Tweet counts and analysis for Wednesday, January 20th.

Twitter Box Office Update - January 20th, 2010

on January 21, 2010

Total tweets for January 22nd Openers

Extraordinary Measures continued to do very well on Wednesday with 656 tweets, up from 528 the previous day. A large percentage of these tweets were still news about the premiere and about a Reuters article about the true story behind the film. All buzz is good buzz, but I'm not that sold on it since I really don't see a large percentage of its number being actual people saying they want to see the film. By comparison, Law Abiding Citizen had 702 tweets on its Wednesday before release, and Men Who Stare At Goats had 793. It definitely looks better than it had done on Monday though, and as such expect a $3.5 million Friday and $9.5 million weekend.

Legion had a nice swell of buzz on Wednesday as it had 986 tweets, up from Tuesday's 671. In terms of comparisons, Zombieland had 2,991 tweets on its Wednesday before release, Saw VI had 1,926, The Fourth Kind had 873 and Daybreakers had 1,312. A marked improvement from its slow Tuesday but its still running behind Daybreakers which will likely be the most solid comparison. We should see around a 800-859 ratio here which will likely give it $5 million on Friday and $14 million for the weekend.

The Tooth Fairy had 445 tweets on Wednesday, up from 352 on Tuesday. By comparison, A Christmas Carol had 1,088 tweets on its Wednesday before release, Planet 51 had 346 and The Spy Next Door had 342. Solid numbers for the film, but not breakout solid. Given its target audience Its ratio should likely come in at around ~400. As such, with these numbers in light, expect a $5.5 million Friday and $16.5 million for the weekend.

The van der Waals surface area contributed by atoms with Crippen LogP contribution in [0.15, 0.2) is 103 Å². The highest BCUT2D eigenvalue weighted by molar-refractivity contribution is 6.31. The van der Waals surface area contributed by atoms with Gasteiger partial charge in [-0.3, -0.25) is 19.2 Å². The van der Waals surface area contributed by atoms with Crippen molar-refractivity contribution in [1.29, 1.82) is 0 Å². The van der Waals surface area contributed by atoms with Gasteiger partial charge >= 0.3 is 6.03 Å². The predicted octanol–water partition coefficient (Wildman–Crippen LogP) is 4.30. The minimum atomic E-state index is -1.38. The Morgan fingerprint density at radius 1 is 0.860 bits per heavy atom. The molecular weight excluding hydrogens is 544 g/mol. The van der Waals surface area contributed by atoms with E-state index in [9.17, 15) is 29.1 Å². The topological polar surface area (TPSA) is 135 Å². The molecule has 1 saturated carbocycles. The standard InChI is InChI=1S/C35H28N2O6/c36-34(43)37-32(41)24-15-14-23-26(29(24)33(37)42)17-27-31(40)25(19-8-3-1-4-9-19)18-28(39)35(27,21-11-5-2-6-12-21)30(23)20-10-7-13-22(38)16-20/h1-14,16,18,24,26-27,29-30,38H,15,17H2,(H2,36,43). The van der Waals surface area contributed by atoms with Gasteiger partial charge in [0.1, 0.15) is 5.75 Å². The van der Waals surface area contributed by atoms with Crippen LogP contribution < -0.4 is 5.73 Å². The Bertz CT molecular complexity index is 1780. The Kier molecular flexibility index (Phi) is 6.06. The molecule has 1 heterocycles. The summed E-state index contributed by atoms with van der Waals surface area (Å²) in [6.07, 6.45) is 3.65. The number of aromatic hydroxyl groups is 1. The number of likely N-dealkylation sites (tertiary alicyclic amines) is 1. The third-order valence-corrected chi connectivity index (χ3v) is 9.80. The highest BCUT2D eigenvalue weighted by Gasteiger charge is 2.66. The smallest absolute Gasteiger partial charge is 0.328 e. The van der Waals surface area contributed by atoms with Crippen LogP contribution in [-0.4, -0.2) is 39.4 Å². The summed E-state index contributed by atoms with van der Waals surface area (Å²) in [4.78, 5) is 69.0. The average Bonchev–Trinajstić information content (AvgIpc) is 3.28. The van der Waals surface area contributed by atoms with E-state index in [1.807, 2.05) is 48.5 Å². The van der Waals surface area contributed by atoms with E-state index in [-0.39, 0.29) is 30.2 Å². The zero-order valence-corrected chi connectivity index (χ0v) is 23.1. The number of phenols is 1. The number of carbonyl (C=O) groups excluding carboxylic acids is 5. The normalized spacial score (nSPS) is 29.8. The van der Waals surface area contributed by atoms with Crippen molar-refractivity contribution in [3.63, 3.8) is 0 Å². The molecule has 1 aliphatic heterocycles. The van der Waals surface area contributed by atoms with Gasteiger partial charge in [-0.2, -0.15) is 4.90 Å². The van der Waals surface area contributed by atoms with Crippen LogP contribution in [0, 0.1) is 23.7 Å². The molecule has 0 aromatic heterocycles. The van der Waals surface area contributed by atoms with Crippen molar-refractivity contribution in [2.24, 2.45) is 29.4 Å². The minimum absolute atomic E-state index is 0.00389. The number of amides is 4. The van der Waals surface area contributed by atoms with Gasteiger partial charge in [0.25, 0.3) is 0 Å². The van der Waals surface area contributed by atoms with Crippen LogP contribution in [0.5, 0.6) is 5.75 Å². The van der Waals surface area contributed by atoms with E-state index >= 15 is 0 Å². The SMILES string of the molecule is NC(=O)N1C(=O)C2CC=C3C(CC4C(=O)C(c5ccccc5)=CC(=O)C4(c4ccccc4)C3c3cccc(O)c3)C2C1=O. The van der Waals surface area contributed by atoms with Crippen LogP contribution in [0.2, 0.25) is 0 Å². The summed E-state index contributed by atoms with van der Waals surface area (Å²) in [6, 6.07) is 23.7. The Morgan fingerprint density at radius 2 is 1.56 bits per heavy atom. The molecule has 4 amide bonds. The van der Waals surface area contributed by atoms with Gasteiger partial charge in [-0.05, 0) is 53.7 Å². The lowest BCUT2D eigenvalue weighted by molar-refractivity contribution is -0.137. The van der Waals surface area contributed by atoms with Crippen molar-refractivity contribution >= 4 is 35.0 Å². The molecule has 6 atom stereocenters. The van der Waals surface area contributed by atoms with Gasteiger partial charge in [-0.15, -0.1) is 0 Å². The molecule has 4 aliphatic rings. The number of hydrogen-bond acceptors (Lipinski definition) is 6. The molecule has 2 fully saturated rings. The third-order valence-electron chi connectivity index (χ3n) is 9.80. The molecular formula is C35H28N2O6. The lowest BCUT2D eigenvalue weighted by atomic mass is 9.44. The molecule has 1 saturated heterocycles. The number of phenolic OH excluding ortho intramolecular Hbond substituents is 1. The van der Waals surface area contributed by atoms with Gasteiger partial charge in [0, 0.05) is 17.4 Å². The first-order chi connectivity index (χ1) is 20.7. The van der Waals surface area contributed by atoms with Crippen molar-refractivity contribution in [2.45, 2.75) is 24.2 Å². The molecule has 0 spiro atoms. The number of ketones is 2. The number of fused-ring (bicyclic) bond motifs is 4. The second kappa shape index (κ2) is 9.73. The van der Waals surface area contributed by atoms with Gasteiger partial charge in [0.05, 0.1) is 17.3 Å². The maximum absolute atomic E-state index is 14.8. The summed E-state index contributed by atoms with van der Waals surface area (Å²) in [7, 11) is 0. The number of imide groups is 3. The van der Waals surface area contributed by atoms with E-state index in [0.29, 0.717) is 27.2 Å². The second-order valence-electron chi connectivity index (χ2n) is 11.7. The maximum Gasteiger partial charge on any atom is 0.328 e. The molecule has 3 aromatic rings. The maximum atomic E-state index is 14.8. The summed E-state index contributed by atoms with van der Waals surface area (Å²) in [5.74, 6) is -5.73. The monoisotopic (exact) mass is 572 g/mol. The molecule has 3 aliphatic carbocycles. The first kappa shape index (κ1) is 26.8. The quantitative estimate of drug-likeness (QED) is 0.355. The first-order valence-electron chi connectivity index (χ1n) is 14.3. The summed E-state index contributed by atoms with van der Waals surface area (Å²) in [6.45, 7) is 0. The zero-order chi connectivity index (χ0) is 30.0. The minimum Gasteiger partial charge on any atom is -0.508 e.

Check back tomorrow to see Thursday's numbers and the final weekend predictions.

Twitter tracking history. (For 2009's ratio history please check here.)


The ratio is the number of tweets per $1 million of Friday Box Office gross. A film with 1,000 tweets and a $10 million Friday would therefore have a ratio of 100. In general, films that appeal to very young or older audiences have lower ratios since those audiences are not big users of Twitter. By comparison, films that appeal to younger audiences (18-35) have much higher ratios since those audiences are much more active users of Twitter.

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